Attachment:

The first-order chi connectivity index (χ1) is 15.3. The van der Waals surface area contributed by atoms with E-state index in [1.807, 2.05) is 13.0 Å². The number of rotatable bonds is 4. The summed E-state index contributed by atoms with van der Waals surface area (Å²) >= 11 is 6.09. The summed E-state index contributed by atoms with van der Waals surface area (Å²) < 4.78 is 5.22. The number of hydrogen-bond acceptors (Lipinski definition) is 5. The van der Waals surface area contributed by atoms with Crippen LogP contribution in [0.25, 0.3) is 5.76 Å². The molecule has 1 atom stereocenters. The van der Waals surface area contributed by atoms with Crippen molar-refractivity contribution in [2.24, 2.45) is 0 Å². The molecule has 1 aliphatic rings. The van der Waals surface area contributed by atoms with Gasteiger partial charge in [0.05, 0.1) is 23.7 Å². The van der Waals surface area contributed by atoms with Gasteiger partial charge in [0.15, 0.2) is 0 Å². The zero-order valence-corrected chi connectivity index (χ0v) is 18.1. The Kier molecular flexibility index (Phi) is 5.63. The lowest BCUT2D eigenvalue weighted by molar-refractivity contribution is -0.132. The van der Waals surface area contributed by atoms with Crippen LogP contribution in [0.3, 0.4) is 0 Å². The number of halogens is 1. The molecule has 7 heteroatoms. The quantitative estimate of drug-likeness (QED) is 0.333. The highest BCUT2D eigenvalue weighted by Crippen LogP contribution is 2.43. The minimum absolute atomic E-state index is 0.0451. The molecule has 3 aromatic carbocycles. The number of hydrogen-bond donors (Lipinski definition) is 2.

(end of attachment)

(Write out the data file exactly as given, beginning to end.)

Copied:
The first-order chi connectivity index (χ1) is 15.3. The van der Waals surface area contributed by atoms with E-state index in [1.807, 2.05) is 13.0 Å². The number of rotatable bonds is 4. The summed E-state index contributed by atoms with van der Waals surface area (Å²) >= 11 is 6.09. The summed E-state index contributed by atoms with van der Waals surface area (Å²) < 4.78 is 5.22. The number of hydrogen-bond acceptors (Lipinski definition) is 5. The van der Waals surface area contributed by atoms with Crippen LogP contribution in [0.25, 0.3) is 5.76 Å². The molecule has 1 atom stereocenters. The van der Waals surface area contributed by atoms with Crippen molar-refractivity contribution in [2.24, 2.45) is 0 Å². The molecule has 1 aliphatic rings. The van der Waals surface area contributed by atoms with Gasteiger partial charge in [0.05, 0.1) is 23.7 Å². The van der Waals surface area contributed by atoms with Gasteiger partial charge in [0.15, 0.2) is 0 Å². The zero-order valence-corrected chi connectivity index (χ0v) is 18.1. The Kier molecular flexibility index (Phi) is 5.63. The lowest BCUT2D eigenvalue weighted by molar-refractivity contribution is -0.132. The van der Waals surface area contributed by atoms with Crippen LogP contribution in [0.3, 0.4) is 0 Å². The number of halogens is 1. The molecule has 7 heteroatoms. The quantitative estimate of drug-likeness (QED) is 0.333. The highest BCUT2D eigenvalue weighted by Crippen LogP contribution is 2.43. The minimum absolute atomic E-state index is 0.0451. The molecule has 3 aromatic carbocycles. The number of hydrogen-bond donors (Lipinski definition) is 2.